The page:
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Accidental HTML entities in URLs
» Home : Blog : December 2008
We had a problem where certain links in IE were producing mysterious stack traces about not being able to convert characters somewhere deep in the HTTP handling code. Turns out we had a URL like this:
and by the time it got to the servers, it looked like this:
Here's the odd thing: the URL wasn't just an HTML attribute. If the HTML had looked like this:
then I could understand the problem: HTML needs to have ampersands escaped. © is an HTML entity for the copyright character, so the URL string really does have a copyright symbol: In this case, HTML doesn't care that the trailing semicolon is omitted, and as an extra twist, the underscore doesn't count as a word character in HTML, so ©_from becomes ©_from.
To use this URL in HTML, you'd have to escape the ampersand to avoid the entity conversion, like this:
In this case, the ampersand ends up in the string as a plain ampersand. But when the time comes to set the document location, IE applies another entity replacement, while other browsers don't. In IE 6, this code results in a visit to a URL with a copyright symbol in it.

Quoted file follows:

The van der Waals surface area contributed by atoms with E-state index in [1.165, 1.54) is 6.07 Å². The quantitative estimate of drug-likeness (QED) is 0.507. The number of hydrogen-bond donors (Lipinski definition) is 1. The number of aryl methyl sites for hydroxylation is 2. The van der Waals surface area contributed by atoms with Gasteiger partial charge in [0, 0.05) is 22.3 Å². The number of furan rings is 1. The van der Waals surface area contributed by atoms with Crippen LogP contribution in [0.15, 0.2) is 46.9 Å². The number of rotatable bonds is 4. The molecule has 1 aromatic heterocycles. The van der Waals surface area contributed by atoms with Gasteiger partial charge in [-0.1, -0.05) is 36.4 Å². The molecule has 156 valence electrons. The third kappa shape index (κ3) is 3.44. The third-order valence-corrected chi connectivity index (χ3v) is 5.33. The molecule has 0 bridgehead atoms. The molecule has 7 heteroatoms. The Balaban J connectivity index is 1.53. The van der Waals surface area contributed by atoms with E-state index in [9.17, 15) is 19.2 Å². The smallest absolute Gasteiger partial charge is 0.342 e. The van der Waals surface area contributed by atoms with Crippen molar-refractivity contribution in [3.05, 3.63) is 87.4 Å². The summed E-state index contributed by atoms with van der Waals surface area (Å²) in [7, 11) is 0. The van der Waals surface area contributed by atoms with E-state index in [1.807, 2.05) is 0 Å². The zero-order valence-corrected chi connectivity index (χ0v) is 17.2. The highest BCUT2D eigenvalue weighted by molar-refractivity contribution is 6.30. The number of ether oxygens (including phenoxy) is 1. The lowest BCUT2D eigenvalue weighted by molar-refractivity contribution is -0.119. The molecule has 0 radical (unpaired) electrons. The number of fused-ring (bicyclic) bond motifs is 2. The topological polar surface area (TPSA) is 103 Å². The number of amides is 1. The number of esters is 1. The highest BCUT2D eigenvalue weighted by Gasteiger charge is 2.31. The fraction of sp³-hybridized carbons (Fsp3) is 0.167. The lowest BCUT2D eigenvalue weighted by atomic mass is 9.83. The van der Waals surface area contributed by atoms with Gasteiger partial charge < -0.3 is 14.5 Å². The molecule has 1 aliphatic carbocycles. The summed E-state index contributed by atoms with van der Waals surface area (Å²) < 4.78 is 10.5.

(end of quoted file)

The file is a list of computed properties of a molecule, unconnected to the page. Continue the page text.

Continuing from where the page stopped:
If you'd like to try for yourself, here's a small HTML fragment to try:
One of the tricky aspects of any kind of programming, but web programming in particular is understand all the different phases of interpretation your code and data is subjected to. Where exactly is © turned into ©? When the browsers don't agree, and subtle manipulations are being applied where you don't expect, the debugging gets that much trickier.
Once this problem was identified, it was easy to fix the problem: change the parameter name from ©_from to ©from, so that it doesn't match an HTML entity. Unfortunately, this means we can never use a parameter name that conflicts with an HTML entity name, and there are 252 HTML entities, including ones with potentially useful names like &lang (〈) and × (×).
I couldn't find any discussion of this issue in a quick search, other than this blog post about HTML escaping.
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